Thursday, July 30, 2015



On Tuesday night, July 14th, at Santa Monica’s Aero Theatre, an invited private audience attended the annual James Coburn Movie Night, part of the weekly KCET Cinema Series.  The James Coburn film to be screened was THE MAGNIFICENT 7, and it was that much more special a night, because the movie’s famed producer Walter Mirisch would be attending, and receiving the KCET Lumiere Award, recognizing excellence, artistry and innovation for outstanding contribution to film.
I spoke to Mr. Mirisch on the red carpet, and we talked about his early Western days, when he produced Joel McCrea Westerns at Monogram Studios (if you missed that, HERE is the link).

Also present were Coburn’s son and daughter, James Jr. and Lisa, and Lynda Erkiletian, exec director of the James and Paula Coburn Foundation.  Mirisch’s son and frequent collaborator Andrew Mirisch also attended.

The Coburn family

Onstage, KCET head of development Mary Mazur introduced Mr. Mirisch. “I am particularly pleased to have the opportunity to present this award to Walter tonight.  My first job in television was at NBC, and one of my first executive assignments was as the program executive on a series of TV Movies called DESPERADO, which were produced by Walter and his son Drew.”  There were five DESPERADO movies, the original written by Elmore Leonard.

WALTER MIRISCH: Somehow or other, receiving awards never gets old.  This is a wonderful evening.  It gives me a great opportunity to see one of my really treasured memories, THE MAGNIFICENT 7, which is really a milestone film in my career and in my life.  And I am deeply moved, honored and proud to receive this most distinguished award here this evening.  I am particularly proud to remember that it comes from KCET, whose studio was my home for ten years in the very beginning of my career, and where all the films of my earlier career were made.  (Note: the original home of KCET was Monogram Studios.)  I’m also proud that a sponsor of this event is the James and Paula Coburn Foundation, because Jim was a friend of mine.  I was crazy about him.  We first met when he was in a segment of a television show I was making, that starred Joel McCrea, WICHITA TOWN.  He was in the pilot episode, which was called THE NIGHT THE COWBOYS ROARED.  Jimmy was just great in it, and I remembered him, and as my career progressed, and as his did, I kept looking for opportunities to find a role.  It didn’t happen until THE MAGNIFICENT 7 came along, and then I did find the right role for him, and I think you’ll agree when you see the picture, because he’s just marvelous in it.    Later on we continued to work together, and then Jim appeared in THE GREAT ESCAPE, also a signal film in my curriculum.  And then finally, the last one he did for me was MIDWAY, in 1975.  I’m also proud to be a part of this continuing saga of KCET’s contribution to our community.  I’ve enjoyed it all my life, and I continue to.  So here we go, and if you ask me some questions, I’ll try to answer them, Pete, and I hope they won’t be too embarrassing.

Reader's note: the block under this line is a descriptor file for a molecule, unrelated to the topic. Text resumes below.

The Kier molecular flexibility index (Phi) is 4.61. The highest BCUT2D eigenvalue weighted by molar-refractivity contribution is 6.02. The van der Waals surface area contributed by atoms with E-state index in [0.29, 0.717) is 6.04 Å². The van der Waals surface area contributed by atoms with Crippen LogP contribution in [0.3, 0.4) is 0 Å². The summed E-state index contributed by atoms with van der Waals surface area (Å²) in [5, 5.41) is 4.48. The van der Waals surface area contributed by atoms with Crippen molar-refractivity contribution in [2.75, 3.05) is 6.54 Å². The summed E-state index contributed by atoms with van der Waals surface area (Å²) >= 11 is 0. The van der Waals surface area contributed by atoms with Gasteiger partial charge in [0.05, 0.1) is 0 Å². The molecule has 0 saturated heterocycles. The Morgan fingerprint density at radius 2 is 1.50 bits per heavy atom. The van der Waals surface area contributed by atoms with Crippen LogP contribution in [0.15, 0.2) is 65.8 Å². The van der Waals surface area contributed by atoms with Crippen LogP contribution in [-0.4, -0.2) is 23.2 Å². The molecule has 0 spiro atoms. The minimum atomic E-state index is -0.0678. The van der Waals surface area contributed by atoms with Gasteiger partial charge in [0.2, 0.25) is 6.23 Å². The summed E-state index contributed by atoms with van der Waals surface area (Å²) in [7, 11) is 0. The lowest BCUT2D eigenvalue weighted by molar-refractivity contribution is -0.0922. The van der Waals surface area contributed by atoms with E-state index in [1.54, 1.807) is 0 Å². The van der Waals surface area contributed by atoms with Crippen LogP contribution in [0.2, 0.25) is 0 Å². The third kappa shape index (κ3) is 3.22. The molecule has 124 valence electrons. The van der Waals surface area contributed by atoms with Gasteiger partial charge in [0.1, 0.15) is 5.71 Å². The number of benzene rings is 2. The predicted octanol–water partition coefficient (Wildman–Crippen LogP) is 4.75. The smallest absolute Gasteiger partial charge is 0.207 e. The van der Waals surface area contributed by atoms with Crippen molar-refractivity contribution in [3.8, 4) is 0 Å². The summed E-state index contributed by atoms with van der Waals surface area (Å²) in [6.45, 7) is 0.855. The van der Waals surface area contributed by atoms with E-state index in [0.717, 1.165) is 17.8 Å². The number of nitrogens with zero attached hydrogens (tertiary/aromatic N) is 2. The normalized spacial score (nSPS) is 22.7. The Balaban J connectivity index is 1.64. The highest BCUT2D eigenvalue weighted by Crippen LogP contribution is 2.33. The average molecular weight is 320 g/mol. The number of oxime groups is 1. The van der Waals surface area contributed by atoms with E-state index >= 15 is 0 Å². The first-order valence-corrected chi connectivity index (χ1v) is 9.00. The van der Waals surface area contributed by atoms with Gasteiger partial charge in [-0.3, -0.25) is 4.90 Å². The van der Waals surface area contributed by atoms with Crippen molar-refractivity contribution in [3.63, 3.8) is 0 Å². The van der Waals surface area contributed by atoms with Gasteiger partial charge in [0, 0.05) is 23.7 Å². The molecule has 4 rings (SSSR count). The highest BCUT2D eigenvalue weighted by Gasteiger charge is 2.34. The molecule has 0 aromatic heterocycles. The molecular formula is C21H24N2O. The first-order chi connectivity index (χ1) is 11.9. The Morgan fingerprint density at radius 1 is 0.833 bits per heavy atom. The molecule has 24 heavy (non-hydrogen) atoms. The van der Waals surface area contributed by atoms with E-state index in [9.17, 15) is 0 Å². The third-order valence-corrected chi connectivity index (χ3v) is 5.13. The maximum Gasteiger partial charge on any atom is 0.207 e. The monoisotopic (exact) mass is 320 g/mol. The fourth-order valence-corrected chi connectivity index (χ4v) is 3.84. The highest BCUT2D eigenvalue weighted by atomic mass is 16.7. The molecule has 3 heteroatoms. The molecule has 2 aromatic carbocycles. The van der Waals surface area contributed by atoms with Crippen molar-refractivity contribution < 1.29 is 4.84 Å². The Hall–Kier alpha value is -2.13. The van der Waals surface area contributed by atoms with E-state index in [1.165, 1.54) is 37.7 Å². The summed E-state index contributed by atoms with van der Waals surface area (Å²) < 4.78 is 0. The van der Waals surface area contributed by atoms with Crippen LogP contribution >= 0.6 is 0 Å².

The Mirisch family

DEADLINE: HOLLYWOOD writer Pete Hammond then took the stage, with a recommendation that we all read Walter Mirisch’s autobiography, I THOUGHT WE WERE MAKING MOVIES, NOT HISTORY.

PETE HAMMOND:  Look at the cover: all of those Oscars, and the Thalberg Award, and the Golden Globe.  This is one helluvah career that you’ve had.  I’m curious how MAGNIFICENT 7 came about, because there was this Japanese film, SEVEN SAMURAI.

WALTER MIRISCH:  Kurosawa, the great Japanese director, made THE SEVEN SAMURAI.  I saw it and thought it was wonderful.  It starred the great Japanese actor Toshiro Mifune, who I had the privilege of working with; he appeared in my film MIDWAY many years later.  For those of you who haven’t seen it, it’s the story of Japanese soldiers of fortune, in the medieval period of Japan.  And I kept thinking about whether it could be translated into an American picture, when a friend of mine who was associated with Yul Brynner called me up.  He said, you’d asked me about the rights to SEVEN SAMURI.  It’s funny, Yul Brynner brought the same question up to me, because he also had Japanese connections.  We both thought that perhaps he could intervene with Toho, the Japanese company that had produced it.  I had just succeeded in attracting to our company John Sturges.  I was a great fan of John’s movies, and I called him up and said, John, I think I’ve got the first movie for us to make.  I want you to come over, and I want to run THE SEVEN SAMURAI with you.  The two of us sat alone in a projection room and watched it, and had the best time ever, talking while the movie was running, and translating all of the sequences of Mr. Kurasawa’s movie into the western motif.  So in the projection room we made a western of THE SEVEN SAMAURI.  Then we hit on a marvelous writer, Walter Newman, who did the basic script of THE MAGNIFICENT 7.